Luther: We decline naming them. Augustine wrote the passage you have quoted in his youth, it is moreover very unintelligible. Besides, I do not concern myself as to what the Fathers teach on this head, but I abide by the words of Christ, (Here he pointed again to the words written in chalk upon the table, " This is my body.") See, so they run. You have not driven us . out of this stronghold, as you proudly imagined you would do, and we concern ourselves no farther about proofs.

OEcolampad: If it be thus, the Conference had better be closed. We have appealed to the Fathers of the Church for the purpose of shewing that we have advanced no new doctrine. We do not build upon them, but upon the Word of God. Every one knows who Augustine was, and that when he expressed his sentiments, he not only delivered his own opinions, but those of the whole Church of his day.

Thus the Conference concluded. The Chancellor, Feige, who for his part adhered to the Zwinglian doctrine, was dismayed at the upshot. But, even yet, he exhorted both parties earnestly to cultivate peace, as he had done at the beginning, and entreated them to think of measures which might promote unity. Luther observed, " I know of no other measures but that they give glory to the Word of God, and believe what we believe."

The Swiss replied: " We cannot do so, for our conscience forbids it . We believe that Christ's body and blood are present in the Supper to the believing soul, but not in the bread and wine." Luther: "We have then done with you, and commend you to the just judgment of God: He will discover who is right."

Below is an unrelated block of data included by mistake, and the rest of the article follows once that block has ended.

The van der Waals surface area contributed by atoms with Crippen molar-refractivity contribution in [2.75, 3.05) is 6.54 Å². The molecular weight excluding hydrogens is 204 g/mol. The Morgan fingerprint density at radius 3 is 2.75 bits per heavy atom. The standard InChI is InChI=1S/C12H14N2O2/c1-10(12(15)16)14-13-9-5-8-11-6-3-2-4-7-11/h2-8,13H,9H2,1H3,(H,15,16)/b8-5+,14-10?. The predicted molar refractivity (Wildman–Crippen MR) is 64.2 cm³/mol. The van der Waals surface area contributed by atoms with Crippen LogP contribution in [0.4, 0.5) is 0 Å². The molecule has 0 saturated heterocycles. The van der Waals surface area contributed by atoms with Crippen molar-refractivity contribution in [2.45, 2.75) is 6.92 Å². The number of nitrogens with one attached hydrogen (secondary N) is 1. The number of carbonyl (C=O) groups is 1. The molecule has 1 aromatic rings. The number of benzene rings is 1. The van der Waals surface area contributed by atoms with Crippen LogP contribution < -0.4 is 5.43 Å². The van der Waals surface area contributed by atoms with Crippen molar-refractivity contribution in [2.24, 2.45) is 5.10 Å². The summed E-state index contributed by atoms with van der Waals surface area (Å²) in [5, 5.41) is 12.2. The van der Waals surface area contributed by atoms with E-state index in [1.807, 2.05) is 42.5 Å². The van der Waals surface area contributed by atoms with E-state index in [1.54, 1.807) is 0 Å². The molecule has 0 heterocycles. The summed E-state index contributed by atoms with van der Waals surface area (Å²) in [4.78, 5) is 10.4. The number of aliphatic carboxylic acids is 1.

Then OEcolampad said: "We do the same, and have done with you."

Zwingli, however, was so deeply moved by Luther's obduracy of temper, that he was unable to articulate a single word; his eyes, as every one saw, were swimming in tears.

On DA's Research

"If the world lasts for a long time, it will again be necessary, on account of the many interpretations which are now given to the Scriptures, to receive the decrees of councils, and take refuge in them, in order to preserve the unity of faith."

My little research project into this quote, which began with looking at citations of it from Catholic apologist Steve Ray, has shifted (not by my choice or any charges to "debate") to interaction with DA. I would have found it more interesting to dialog with Steve Ray, but DA has thrust himself into it, first by posting blog entries attacking me personally, and now by his attempts at research. DA, though vowing not to interact with me anymore, has continued reading this blog, and also now is claiming actual research. The "actual research" part does interest me, and I intend on evaluating it as he post it.